Indeed it was the 2nd battalion that landed at Le Havre as part of 13th Brigade, 5th Division in 1914. These would see service on the Western Front. They saw action at some of the most famous and bloody battles including Le Cateau, Marne, Aisne, Hill 60 and the brutal first Battle of Ypres.
SCULPT AND CAST
The sculpt is really nice, I’m not just talking about details, historical accuracy and good design either, it’s also a very emotive and expressive sculpt, even more so considering this is a bust. This is a fitting tribute to all the animals that served during the Great War.
Our soldier is depicted wearing his full 08 webbing and the accompanying pouches. Some nice attention to detail here as not all pouches merely had button fastenings, some particularly those used to carry additional ammo, have been sculpted with straps and buckles. The waist belt and straps all show the correct brass fittings and endings to the end of the straps.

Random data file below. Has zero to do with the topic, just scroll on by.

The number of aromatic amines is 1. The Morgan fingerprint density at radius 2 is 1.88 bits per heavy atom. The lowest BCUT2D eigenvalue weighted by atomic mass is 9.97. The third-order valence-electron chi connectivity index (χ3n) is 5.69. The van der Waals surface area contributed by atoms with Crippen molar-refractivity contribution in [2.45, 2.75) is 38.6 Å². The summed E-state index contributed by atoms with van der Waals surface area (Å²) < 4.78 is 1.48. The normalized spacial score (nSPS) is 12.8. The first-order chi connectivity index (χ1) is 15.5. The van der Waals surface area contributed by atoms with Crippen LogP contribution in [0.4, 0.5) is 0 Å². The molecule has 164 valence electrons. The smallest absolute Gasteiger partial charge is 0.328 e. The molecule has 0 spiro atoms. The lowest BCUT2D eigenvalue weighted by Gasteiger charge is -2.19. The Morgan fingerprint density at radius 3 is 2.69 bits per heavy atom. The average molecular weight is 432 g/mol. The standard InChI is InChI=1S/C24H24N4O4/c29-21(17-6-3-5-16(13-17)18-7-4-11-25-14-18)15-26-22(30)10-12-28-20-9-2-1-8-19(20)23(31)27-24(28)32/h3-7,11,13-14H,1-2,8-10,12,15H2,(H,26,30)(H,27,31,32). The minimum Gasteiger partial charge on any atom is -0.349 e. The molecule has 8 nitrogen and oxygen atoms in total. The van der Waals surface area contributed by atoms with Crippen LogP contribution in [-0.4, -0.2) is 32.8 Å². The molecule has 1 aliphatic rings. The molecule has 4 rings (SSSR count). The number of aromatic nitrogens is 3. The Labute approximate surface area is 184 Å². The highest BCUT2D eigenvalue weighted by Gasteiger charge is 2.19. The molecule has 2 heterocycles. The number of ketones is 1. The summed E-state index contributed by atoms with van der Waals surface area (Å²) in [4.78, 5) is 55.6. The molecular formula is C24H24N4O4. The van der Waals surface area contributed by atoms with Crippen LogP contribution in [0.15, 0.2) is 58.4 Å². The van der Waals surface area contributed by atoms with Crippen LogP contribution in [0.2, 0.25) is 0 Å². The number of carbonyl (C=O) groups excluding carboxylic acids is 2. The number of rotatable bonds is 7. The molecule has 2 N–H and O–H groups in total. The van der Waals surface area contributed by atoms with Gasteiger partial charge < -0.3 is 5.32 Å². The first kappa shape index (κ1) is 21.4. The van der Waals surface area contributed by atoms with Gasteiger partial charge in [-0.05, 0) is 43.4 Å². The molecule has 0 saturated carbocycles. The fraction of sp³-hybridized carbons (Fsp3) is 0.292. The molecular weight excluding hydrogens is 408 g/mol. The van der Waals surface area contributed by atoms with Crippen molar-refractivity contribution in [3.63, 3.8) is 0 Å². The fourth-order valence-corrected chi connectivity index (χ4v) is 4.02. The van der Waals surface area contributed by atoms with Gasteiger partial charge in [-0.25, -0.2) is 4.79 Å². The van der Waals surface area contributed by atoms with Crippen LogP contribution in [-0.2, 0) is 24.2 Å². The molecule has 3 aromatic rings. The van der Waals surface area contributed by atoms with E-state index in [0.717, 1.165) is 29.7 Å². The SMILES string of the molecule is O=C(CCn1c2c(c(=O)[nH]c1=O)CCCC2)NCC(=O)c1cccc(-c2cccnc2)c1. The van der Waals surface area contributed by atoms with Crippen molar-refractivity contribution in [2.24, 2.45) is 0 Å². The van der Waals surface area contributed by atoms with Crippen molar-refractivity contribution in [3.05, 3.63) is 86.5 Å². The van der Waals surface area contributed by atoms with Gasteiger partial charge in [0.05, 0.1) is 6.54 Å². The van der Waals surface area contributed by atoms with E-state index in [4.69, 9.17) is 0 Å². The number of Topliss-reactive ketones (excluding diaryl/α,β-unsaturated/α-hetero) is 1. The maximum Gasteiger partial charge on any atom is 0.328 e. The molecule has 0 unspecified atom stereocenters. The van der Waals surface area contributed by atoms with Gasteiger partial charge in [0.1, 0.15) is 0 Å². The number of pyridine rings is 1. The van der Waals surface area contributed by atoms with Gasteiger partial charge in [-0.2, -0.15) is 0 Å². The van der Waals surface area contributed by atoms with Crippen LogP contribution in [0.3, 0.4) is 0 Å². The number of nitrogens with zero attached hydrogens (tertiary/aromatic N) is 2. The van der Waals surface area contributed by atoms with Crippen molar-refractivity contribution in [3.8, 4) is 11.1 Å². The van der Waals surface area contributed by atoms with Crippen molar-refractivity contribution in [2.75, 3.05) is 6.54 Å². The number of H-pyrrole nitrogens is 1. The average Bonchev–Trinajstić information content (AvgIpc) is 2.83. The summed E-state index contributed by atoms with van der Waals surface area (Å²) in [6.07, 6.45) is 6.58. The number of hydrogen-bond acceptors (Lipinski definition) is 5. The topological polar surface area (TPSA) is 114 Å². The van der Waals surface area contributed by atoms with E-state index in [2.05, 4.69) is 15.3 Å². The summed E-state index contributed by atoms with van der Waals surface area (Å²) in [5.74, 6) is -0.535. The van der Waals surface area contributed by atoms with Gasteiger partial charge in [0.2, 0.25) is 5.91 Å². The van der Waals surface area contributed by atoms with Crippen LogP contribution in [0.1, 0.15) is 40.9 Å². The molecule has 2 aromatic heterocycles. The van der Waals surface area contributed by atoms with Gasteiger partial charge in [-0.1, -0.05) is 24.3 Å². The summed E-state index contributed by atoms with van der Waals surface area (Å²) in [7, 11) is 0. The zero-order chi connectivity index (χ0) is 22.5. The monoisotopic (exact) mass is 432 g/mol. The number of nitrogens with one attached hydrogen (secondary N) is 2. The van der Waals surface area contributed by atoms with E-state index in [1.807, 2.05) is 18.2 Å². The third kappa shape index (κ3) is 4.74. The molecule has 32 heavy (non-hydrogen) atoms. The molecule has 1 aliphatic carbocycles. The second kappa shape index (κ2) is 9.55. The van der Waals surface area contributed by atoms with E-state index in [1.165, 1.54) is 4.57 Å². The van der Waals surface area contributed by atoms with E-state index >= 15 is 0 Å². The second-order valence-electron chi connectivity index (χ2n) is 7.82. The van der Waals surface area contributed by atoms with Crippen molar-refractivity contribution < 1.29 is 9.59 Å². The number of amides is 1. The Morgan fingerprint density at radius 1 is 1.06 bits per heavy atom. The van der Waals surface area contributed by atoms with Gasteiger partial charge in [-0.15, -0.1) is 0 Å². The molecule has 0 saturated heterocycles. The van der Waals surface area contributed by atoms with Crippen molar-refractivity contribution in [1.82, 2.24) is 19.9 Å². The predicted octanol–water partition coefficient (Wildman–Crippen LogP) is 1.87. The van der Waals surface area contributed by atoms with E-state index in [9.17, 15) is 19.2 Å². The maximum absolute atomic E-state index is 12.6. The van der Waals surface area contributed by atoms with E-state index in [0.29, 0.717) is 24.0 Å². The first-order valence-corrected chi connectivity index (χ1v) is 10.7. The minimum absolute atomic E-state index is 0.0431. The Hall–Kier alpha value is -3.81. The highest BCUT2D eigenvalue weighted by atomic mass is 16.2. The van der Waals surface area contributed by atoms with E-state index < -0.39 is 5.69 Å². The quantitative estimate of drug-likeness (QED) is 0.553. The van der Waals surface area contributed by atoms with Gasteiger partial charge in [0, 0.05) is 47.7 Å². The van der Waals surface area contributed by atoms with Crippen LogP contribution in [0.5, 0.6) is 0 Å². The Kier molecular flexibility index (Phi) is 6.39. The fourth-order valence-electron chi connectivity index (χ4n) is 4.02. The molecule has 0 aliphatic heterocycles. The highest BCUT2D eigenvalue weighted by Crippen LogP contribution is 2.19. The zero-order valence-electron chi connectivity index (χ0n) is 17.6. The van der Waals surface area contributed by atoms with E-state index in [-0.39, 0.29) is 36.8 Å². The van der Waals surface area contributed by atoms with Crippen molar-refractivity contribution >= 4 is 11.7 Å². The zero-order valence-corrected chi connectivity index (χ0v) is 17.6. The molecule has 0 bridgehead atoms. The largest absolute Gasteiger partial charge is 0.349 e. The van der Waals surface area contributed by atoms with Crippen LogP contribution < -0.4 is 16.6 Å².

There are nice folds and creases where the webbing cinches the fabric of the jacket underneath. Straps show relatively sharp undercuts and everything is where it should be. At the front, upon the soldiers chest, we have the box respirator, again with nice, accurate detailing.
Two additional pieces of equipment, water bottle and carrier and a hip haversack. All parts are attached via pins and the haversack and water bottle fit snugly, lining up with their corresponding straps on the torso. The backpack fits snugly up to its straps, displaying nice touches such as the folded blanket beneath the flap, the dimpled stitching where straps are attached to the flap and nice bulges in the fabric, giving the impression of the weight of its contents.